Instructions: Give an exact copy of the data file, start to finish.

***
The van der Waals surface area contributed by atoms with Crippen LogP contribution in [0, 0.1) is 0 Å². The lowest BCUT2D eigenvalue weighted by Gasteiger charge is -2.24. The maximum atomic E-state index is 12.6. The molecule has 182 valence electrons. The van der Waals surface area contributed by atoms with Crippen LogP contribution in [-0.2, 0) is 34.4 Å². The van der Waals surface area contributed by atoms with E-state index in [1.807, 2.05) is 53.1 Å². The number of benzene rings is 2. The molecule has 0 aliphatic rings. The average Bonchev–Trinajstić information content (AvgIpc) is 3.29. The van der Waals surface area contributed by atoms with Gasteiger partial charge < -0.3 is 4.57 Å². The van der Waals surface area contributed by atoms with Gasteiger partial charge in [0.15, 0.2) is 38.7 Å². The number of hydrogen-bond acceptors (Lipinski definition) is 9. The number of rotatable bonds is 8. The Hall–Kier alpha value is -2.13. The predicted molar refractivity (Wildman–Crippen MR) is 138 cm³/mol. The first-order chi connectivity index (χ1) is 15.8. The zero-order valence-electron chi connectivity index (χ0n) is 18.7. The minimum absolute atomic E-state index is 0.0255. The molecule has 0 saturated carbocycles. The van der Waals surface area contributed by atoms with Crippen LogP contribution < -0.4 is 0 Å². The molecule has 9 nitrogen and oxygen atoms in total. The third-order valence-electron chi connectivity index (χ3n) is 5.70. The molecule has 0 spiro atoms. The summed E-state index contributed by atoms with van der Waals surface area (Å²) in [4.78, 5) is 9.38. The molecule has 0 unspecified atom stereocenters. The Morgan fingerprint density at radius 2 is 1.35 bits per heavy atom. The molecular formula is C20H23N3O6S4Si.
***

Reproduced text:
The van der Waals surface area contributed by atoms with Crippen LogP contribution in [0, 0.1) is 0 Å². The lowest BCUT2D eigenvalue weighted by Gasteiger charge is -2.24. The maximum atomic E-state index is 12.6. The molecule has 182 valence electrons. The van der Waals surface area contributed by atoms with Crippen LogP contribution in [-0.2, 0) is 34.4 Å². The van der Waals surface area contributed by atoms with E-state index in [1.807, 2.05) is 53.1 Å². The number of benzene rings is 2. The molecule has 0 aliphatic rings. The average Bonchev–Trinajstić information content (AvgIpc) is 3.29. The van der Waals surface area contributed by atoms with Gasteiger partial charge < -0.3 is 4.57 Å². The van der Waals surface area contributed by atoms with Gasteiger partial charge in [0.15, 0.2) is 38.7 Å². The number of hydrogen-bond acceptors (Lipinski definition) is 9. The number of rotatable bonds is 8. The Hall–Kier alpha value is -2.13. The predicted molar refractivity (Wildman–Crippen MR) is 138 cm³/mol. The first-order chi connectivity index (χ1) is 15.8. The zero-order valence-electron chi connectivity index (χ0n) is 18.7. The minimum absolute atomic E-state index is 0.0255. The molecule has 0 saturated carbocycles. The van der Waals surface area contributed by atoms with Crippen LogP contribution < -0.4 is 0 Å². The molecule has 9 nitrogen and oxygen atoms in total. The third-order valence-electron chi connectivity index (χ3n) is 5.70. The molecule has 0 spiro atoms. The summed E-state index contributed by atoms with van der Waals surface area (Å²) in [4.78, 5) is 9.38. The molecule has 0 unspecified atom stereocenters. The Morgan fingerprint density at radius 2 is 1.35 bits per heavy atom. The molecular formula is C20H23N3O6S4Si.